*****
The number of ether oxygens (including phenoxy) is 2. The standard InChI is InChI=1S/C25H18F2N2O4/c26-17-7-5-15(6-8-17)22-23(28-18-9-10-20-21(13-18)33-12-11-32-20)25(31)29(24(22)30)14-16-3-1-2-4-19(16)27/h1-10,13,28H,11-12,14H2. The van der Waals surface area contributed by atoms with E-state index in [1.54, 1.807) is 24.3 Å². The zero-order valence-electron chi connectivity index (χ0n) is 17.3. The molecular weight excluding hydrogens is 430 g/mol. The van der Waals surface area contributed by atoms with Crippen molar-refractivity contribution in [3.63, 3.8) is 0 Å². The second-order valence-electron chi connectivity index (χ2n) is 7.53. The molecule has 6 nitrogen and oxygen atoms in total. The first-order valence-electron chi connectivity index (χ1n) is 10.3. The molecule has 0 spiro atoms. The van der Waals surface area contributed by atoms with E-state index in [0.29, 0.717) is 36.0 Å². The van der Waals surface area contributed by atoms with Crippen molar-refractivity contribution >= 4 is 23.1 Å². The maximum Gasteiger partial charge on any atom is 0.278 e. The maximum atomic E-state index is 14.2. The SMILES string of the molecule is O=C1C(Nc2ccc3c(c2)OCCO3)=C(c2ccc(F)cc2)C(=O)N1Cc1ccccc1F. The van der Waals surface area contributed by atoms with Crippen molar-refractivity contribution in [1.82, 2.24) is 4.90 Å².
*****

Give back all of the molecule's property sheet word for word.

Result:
The number of ether oxygens (including phenoxy) is 2. The standard InChI is InChI=1S/C25H18F2N2O4/c26-17-7-5-15(6-8-17)22-23(28-18-9-10-20-21(13-18)33-12-11-32-20)25(31)29(24(22)30)14-16-3-1-2-4-19(16)27/h1-10,13,28H,11-12,14H2. The van der Waals surface area contributed by atoms with E-state index in [1.54, 1.807) is 24.3 Å². The zero-order valence-electron chi connectivity index (χ0n) is 17.3. The molecular weight excluding hydrogens is 430 g/mol. The van der Waals surface area contributed by atoms with Crippen molar-refractivity contribution in [3.63, 3.8) is 0 Å². The second-order valence-electron chi connectivity index (χ2n) is 7.53. The molecule has 6 nitrogen and oxygen atoms in total. The first-order valence-electron chi connectivity index (χ1n) is 10.3. The molecule has 0 spiro atoms. The van der Waals surface area contributed by atoms with E-state index in [0.29, 0.717) is 36.0 Å². The van der Waals surface area contributed by atoms with Crippen molar-refractivity contribution >= 4 is 23.1 Å². The maximum Gasteiger partial charge on any atom is 0.278 e. The maximum atomic E-state index is 14.2. The SMILES string of the molecule is O=C1C(Nc2ccc3c(c2)OCCO3)=C(c2ccc(F)cc2)C(=O)N1Cc1ccccc1F. The van der Waals surface area contributed by atoms with Crippen molar-refractivity contribution in [1.82, 2.24) is 4.90 Å².